About This Book Discussion Guide
Group members are encouraged to use the following questions to stimulate conversations about the memoir Life Continues, an unconventional account of dealing with multiple sclerosis for two decades and reaching midlife.
About This Book
Carmen Ambrosio was 17 when she transferred from the University of the Virgin Islands to attend Michigan State University. In 1991, at age 31, her beloved father died and she was diagnosed with multiple sclerosis. Ambrosio recounts the oftentimes scary, roller coaster ride that ensues and her attempts to keep an unusual sense of humor intact.
1. Ambrosio describes interactions with her father and her Granny Elsa. How do you think their values and personalities influenced the author's ability to confront her own illness and other difficulties?
2. Some of the chapters of Life Continues feature Bod Mail™ conversations, essays, verse, news briefs, and lists. How did you react to Ambrosio's changing writing styles?
3. Ambrosio finds humor in many aspects of having multiple sclerosis--from taking numerous prescription drugs to experiencing bladder dysfunction in public. She also warns readers in the preface that portions of her book may be "tough to read". What chapter did you find most memorable? Why?
4. The depth and core of Ambrosio's spiritual beliefs evolved over time. Do you think being ill would strengthen or weaken your faith? Why?
5. In "Bod Mail", Ambrosio champions self-awareness. The chapter "Healers and Dealers" advocates empowering people who are ill and their caregivers with information, dialogue, and choices. How do the author's strategies coincide with, or differ from, your own?
6. Ambrosio forms a loose support group, questions one-size-fits-all therapeutic regimens, and resists using tools that proclaim her disability status. Do you think her journey from denial to acceptance is over? If you answered yes, when does that shift seem to occur? If you answered no, why do you believe she is stuck?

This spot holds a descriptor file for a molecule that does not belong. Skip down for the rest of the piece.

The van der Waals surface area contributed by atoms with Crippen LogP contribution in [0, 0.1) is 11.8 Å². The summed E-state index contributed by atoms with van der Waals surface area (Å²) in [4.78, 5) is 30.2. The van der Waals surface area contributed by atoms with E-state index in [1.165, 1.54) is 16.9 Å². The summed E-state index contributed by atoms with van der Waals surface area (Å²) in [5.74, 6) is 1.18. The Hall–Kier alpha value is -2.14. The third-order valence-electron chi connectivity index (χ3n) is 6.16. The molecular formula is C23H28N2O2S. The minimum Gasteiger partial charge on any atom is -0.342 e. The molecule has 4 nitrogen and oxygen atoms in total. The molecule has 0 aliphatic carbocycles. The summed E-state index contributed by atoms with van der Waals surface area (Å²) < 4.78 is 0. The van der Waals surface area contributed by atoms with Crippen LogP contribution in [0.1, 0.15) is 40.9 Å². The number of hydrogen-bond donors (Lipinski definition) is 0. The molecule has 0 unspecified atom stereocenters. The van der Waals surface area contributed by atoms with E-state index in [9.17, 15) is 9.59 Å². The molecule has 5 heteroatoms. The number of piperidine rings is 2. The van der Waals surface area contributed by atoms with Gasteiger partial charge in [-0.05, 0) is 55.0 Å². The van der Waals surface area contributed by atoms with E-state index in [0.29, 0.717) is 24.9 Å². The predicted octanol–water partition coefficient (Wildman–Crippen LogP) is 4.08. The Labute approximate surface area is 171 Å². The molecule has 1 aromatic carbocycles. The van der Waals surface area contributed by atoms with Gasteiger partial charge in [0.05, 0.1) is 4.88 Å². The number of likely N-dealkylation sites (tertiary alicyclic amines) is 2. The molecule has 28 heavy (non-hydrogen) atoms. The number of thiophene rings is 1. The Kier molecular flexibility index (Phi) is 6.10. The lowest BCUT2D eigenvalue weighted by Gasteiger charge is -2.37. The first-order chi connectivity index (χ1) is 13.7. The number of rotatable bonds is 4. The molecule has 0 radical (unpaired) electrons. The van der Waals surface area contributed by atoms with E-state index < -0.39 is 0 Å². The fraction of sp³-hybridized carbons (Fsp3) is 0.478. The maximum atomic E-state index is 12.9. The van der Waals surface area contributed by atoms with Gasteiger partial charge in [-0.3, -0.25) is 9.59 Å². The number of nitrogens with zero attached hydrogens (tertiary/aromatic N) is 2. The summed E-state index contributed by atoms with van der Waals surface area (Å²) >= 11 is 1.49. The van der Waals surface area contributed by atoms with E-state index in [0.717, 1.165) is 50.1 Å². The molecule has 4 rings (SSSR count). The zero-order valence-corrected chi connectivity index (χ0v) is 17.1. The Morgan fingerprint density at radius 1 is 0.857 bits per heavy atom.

7. What have you (as a person who does or doesn't have multiple sclerosis, a caregiver, a friend, or a co-worker) learned after reading Life Continues?
8. Ambrosio lists pregnancy, menopause, and other terms that were included in "our invisible Family Tome of Forbidden Words and Phrases" as a child. What words and phrases were taboo in your household as a youth? What lasting effects did your inability to discuss those terms have on you as an adult?
9. Sam, the "wonderfully weird" and "lovable mutt", is hailed as a teacher. What animal has unexpectedly acted as a life coach to you?
10. Which unique words and phrases Ambrosio included in Life Continues have you used in conversations with others? (For example: Bod Mail™, Significant Somebody, etc.)
11. Ambrosio repeatedly praises her husband's patience and understanding. How crucial do you think a supportive spouse impacts the ability of the partner who is ill to cope with physical and emotional challenges? In the relationship dynamic, is the onus shared somewhat evenly or does responsibility rest primarily on the person who is sick?